Sunday, 21 August 2016

Killer Arguments Against LVT, Not (402)

Emailed in by Ben Jamin', from The Guardian:

"Loatheallpoliticians: Your idea for LVT is shi*t. No one will go near it and it hasn't a hope due to the myriad of [sic] problems it would bring, most noticeably it's [sic] complete detachment from ability to pay.

Poor Widow Bogey yet again. Roll up and defer. Apart from that, most working households could afford to rent their own homes, by definition, and the LVT will always be less than the full market rent, especially if their other tax bills (income tax, NIC, VAT) were halved as a quid pro quo.

Ben countered with this: "The compensation (prices) we pay for other goods and services aren't set by ability to pay, incomes or profits."

If we are looking at an individual deciding what to spend his money on, this is quite clearly true, most suppliers don't give discounts for low income people, although where the price includes a large amount of rent/super profit and the goods or services supplied can't be re-sold, there is such a thing as price discrimination.

The moral being, why should LVT/rent be any different? The landlord/vendor rents/sells to the highest bidder and is indifferent where the tenant/purchaser gets his money from or whether he will have to live off baked beans to afford it. The same with LVT, you get what you pay for, even if you have to live off baked beans. The other point being that for once, higher earners, who will occupy the higher-LVT homes will be getting something specific in return for their tax payments, there will be no excuse for moaning about tax bills - just trade down if you don't like it.

LAP hits back with this nonsense:

"In reality they are, as without the ability to pay we don't purchase (or try to purchase). As the amount of people trying to purchase (demand) impacts upon the cost of a product and hence supply, how many people can afford a product is a major impact on price."

With freely traded goods and services, this is back to front. People will invent and produce new stuff if it is cheaper and/or better than what it supersedes (radio - black and white TV - colour TV - flat screens - HD TV etc). Production costs can be predicted in advance, it is up to the producer to work out whether the likely price (i.e. the price of similar but inferior products) is sufficient to cover production costs plus reasonable profit margin. If a reasonable profit margin is unlikely, those things don't get produced, this is a binary thing, yes/no.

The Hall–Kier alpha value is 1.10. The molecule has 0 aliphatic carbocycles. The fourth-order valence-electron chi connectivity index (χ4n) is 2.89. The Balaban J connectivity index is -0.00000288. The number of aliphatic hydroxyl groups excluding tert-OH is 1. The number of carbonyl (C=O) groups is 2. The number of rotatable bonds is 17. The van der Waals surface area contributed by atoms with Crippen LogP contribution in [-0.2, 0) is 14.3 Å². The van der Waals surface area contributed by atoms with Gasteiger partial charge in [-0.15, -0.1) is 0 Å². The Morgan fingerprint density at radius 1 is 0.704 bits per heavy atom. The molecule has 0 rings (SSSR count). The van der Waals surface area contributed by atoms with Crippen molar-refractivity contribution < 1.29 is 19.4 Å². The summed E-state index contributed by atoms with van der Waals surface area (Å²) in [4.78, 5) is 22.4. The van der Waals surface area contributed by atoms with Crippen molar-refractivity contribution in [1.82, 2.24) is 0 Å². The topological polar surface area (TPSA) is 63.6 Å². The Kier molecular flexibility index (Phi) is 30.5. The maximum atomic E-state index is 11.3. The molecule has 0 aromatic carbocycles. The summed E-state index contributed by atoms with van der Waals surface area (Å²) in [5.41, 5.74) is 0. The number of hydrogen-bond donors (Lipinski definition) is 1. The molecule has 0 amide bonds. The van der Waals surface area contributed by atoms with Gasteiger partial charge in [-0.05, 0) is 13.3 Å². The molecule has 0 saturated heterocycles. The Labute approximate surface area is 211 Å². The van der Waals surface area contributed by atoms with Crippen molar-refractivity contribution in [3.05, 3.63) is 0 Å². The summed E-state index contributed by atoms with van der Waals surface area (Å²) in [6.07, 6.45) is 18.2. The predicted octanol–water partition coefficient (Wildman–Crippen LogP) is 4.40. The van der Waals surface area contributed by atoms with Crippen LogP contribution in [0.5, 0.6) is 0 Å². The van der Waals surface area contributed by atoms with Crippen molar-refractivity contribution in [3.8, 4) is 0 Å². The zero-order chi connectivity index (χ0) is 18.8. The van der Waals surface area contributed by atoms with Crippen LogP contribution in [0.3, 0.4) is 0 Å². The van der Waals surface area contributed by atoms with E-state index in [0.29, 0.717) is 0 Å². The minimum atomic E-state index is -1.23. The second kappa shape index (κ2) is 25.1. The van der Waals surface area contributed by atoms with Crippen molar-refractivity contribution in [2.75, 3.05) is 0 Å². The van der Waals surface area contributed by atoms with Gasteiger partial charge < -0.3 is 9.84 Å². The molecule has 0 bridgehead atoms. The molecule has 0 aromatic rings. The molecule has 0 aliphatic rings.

So LAP has now gone round the clock and contradicted himself. The only thing where price is set solely by ability to pay is in fact rent, rent is set by the ability/willingness of the highest bidder to pay. There is no real 'cost', the landlord's price is the tenant's cost. Whether to build a new home is a binary decision, yes/no, but the land does not need to be produced and output is fixed.*

Most homes in most areas are fairly homogeneous and the average rent is set by average incomes in that area. Any surplus over the cost of bricks and mortar goes to rent. Average incomes are dictated by how well the economy is doing generally and landowners - in their capacity as landowners - contribute nothing to the economy.

So the LVT in any area is set entirely by ability to pay, it is not "completely detached" from ability to pay, it is 100% dictated by ability to pay. What it means is that lower income people will end up in smaller/cheaper homes and higher earners will end up in nicer homes - which is exactly what we have anyway, a few Poor Widows aside.

* This touches on another twattish KLN, "The supply of useable land is not fixed. We can get house prices/rents down by building more homes." Firstly, LVT is not just about the narrow issue of getting rents down, it is about untaxing production. Secondly, you can't. Thirdly, even if you could, the total amount going to land rent stays the same i.e. larger number of units each worth a smaller amount of rent.


James Higham said...

Yes, 402 reasons but where is the political action to make it happen?

Sean Vosper said...

Good piece from Dominic Frisby in the Grauniad

Mark Wadsworth said...

JH, nowhere, all the political action for the last thirty or forty years has been intended to drive up rents, prices and mortgages. We LVTers are not just failing, we are going backwards.

SV, yes, DF is top man, a refreshingly right wing LVTer.

Shiney said...


So... how do we change this? I've tried brainwashing my wife and kids... but they've stopped listening to me. Nobody else does either.

Judging by the comments in the article posted by SV almost everybody of whatever political persuasion is against.

Mark Wadsworth said...

22 AUGUST 2016 AT 20:30
Mark Wadsworth said...
S, greater minds than mine have been chipping away for centuries, to little avail. I wish I'd never heard of LVT, but it is simply the least bad tax, end of.

Bayard said...

The problem with LVT is that it goes against the principles of modern taxation, which is to have a system that looks as if it taxes the richest the most, but actually taxes them the least. The former attribute keeps the poor happy and the latter attribute keeps the rich happy. LVT, OTOH forces the rich to pay their fare share and taxes the poor less heavily, but appears to do the opposite, thanks to those twin mythical beasts, the PWIM and the Plutocrat in the Garret.